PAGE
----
The Tale of Despereaux
Charming animated adventure story about a chivalrous mouse (voice of Matthew Broderick) who is banished to a rat-filled tunnel for fearlessly befriending a distressed human princess (voice of Emma Watson), contrary to the timid customs of his society, and gains the protection of a globe-trotting rat (voice of Dustin Hoffman) with gourmet tastes, who also dreams of derring-do. Though somewhat overloaded with multiple plot lines, co-directors Sam Fell and Rob Stevenhagen's painterly adaptation of Kate DiCamillo's 2003 best-selling, Newbery Medal-winning children's novel is delightfully innocent and idealistic as it celebrates its hero's sense of honor and love of reading and charts his companion's discovery of the power of forgiveness. A-I -- general patronage. (G) 2008
The Tale of Despereaux (Full Review)
Those who fear that chivalry is dead will be reassured by "The Tale of Despereaux" (Universal/Relativity), a charming animated adventure about a mouse (voice of Matthew Broderick) with outsized ears, a strict code of honor and a taste for derring-do.
Far from winning him the admiration of his peers, however, Despereaux's knightly aspirations set him apart in the miniature society of Mouseworld, where matches serve as streetlamps and an overturned dresser becomes a multiple-family dwelling. Fearful conformity reigns in Mouseworld, and Despereaux's refusal to toe the line by learning to cower worries his parents (voices of William H. Macy and Frances Conroy) and his principal (voice of Richard Jenkins).
Mouseworld is nestled within the walls of the royal castle of Dor, a once-happy human kingdom plunged into mourning by the untimely death of its queen. As her widowed father continually broods over his loss, playing melancholy tunes on his lute, Dor's Princess Pea (voice of Emma Watson) longs for the return of sunnier times.
With his native pluck reinforced by his reading of a courtly romance in the castle library -- the film sends a strong message about the enjoyment to be derived from books -- Despereaux sallies forth and discovers the forlorn princess, whom he immediately pledges to assist. This flagrant violation of rodent timidity results in Despereaux's banishment to the dark and squalid tunnel known as Ratworld.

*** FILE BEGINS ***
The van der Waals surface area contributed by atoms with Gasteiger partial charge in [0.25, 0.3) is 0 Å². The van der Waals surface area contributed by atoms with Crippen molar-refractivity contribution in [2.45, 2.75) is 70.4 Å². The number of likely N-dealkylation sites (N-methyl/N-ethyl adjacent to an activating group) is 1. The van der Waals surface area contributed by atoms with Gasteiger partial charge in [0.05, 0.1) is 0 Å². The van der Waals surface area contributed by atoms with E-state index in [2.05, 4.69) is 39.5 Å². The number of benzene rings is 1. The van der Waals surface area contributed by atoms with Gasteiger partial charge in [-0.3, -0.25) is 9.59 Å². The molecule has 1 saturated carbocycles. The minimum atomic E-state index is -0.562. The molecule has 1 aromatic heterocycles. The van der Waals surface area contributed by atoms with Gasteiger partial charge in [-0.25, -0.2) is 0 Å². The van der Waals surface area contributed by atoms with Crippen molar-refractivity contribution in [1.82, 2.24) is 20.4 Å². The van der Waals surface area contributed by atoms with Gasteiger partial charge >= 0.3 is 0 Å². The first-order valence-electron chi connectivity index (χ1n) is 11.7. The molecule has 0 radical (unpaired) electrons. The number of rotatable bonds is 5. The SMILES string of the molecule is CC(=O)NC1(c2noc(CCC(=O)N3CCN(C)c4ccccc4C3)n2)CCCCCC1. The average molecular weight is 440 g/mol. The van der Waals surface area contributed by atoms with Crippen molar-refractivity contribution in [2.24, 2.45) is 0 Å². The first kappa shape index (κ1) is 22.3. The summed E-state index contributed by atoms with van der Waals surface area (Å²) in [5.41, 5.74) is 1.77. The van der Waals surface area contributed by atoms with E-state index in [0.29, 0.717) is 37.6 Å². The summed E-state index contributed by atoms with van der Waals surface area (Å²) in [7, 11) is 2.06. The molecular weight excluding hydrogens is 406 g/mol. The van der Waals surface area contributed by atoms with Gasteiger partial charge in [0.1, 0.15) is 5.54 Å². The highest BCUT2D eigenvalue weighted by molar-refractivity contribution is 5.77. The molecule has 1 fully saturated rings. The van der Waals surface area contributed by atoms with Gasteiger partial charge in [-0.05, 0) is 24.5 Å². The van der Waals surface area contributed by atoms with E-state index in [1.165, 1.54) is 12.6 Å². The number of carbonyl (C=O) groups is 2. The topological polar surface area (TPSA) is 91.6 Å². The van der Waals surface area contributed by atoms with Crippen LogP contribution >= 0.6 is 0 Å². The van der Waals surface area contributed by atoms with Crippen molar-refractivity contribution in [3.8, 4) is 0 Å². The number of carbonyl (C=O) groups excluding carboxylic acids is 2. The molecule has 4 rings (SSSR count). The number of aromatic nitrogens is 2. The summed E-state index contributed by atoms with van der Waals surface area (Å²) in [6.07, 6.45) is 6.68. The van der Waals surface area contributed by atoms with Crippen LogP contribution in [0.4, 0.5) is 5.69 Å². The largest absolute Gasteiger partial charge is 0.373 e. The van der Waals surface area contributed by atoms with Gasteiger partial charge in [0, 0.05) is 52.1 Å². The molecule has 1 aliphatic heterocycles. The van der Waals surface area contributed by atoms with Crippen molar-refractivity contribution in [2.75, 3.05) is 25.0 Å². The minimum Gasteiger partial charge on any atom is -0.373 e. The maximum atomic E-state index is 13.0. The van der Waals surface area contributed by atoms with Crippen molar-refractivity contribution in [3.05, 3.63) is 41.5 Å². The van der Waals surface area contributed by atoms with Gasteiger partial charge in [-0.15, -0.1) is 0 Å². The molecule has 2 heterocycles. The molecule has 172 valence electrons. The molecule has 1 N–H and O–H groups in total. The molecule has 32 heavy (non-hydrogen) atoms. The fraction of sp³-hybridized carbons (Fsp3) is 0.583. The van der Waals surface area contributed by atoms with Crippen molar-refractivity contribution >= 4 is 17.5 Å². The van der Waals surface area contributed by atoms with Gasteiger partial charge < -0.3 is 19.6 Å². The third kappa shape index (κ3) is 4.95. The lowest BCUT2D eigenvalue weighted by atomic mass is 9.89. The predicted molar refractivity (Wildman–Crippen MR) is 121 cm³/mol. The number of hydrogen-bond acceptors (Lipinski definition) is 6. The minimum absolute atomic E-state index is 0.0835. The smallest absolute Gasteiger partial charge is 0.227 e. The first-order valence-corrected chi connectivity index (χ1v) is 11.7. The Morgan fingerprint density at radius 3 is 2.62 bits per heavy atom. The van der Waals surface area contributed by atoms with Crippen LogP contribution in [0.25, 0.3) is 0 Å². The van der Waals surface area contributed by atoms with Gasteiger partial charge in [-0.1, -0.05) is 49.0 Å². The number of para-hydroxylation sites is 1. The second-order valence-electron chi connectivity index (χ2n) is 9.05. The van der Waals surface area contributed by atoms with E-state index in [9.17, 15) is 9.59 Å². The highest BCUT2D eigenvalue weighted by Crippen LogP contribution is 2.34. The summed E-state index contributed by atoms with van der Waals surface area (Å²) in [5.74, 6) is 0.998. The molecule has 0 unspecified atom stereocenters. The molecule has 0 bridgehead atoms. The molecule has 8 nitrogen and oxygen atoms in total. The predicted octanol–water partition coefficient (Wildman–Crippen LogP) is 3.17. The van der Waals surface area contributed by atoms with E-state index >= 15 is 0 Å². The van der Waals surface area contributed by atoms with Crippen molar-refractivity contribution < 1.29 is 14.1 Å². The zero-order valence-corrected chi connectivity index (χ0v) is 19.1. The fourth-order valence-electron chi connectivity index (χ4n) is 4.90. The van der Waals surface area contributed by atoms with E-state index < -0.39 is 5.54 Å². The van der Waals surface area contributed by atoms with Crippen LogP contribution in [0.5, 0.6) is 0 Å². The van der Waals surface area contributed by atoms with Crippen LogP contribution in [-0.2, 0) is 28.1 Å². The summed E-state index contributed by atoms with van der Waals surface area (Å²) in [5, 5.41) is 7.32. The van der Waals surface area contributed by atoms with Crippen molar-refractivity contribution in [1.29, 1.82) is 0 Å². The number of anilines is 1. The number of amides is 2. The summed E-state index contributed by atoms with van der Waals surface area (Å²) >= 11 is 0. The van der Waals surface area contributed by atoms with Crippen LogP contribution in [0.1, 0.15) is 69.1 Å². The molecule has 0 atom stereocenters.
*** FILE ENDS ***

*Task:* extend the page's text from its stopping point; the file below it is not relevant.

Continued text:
There, in the only scene that might frighten very young viewers, he's pitted against a fearsome cat in the rats' version of Roman gladiatorial games. But Roscuro (voice of Dustin Hoffman), a globe-trotting rat with gourmet tastes and a fondness for light that make him, like Despereaux, an outsider, intervenes and takes the vulnerable mouse -- whose adventurous spirit he shares -- under his protection.
Though somewhat overloaded with multiple plot lines -- Roscuro was unintentionally involved in the queen's death and there's a further series of complications involving a downtrodden farm girl named Miggery Sow (voice of Tracey Ullman) who yearns to be a princess -- "The Tale of Despereaux" is delightfully innocent and idealistic, with objectionable material of any kind entirely absent.
Co-directors Sam Fell and Rob Stevenhagen's painterly adaptation of Kate DiCamillo's 2003 best-selling, Newbery Medal-winning children's novel celebrates its hero's courageous openness while it also charts Roscuro's discovery of the power of forgiveness. Spiritually sound and aesthetically accomplished, "The Tale of Despereaux" can be recommended for all.The USCCB Office for Film & Broadcasting classification is A-I -- general patronage. The Motion Picture Association of America rating is G -- general audiences. All ages admitted.
These movies have been evaluated for artistic merit and moral suitability by the media reviewing division of Catholic News Service. The reviews include the CNS rating, the Motion Picture Association of America rating, and a brief synopsis of the movie.
The classifications are as follows:
A-I -- general patronage;
A-II -- adults and adolescents;
A-III -- adults;
L -- limited adult audience, films whose problematic content many adults would find troubling. L replaces the previous classification, A-IV.
O -- morally offensive.
Note: Some movies previously were designated A-IV. Older films with this classification should be regarded as classified L.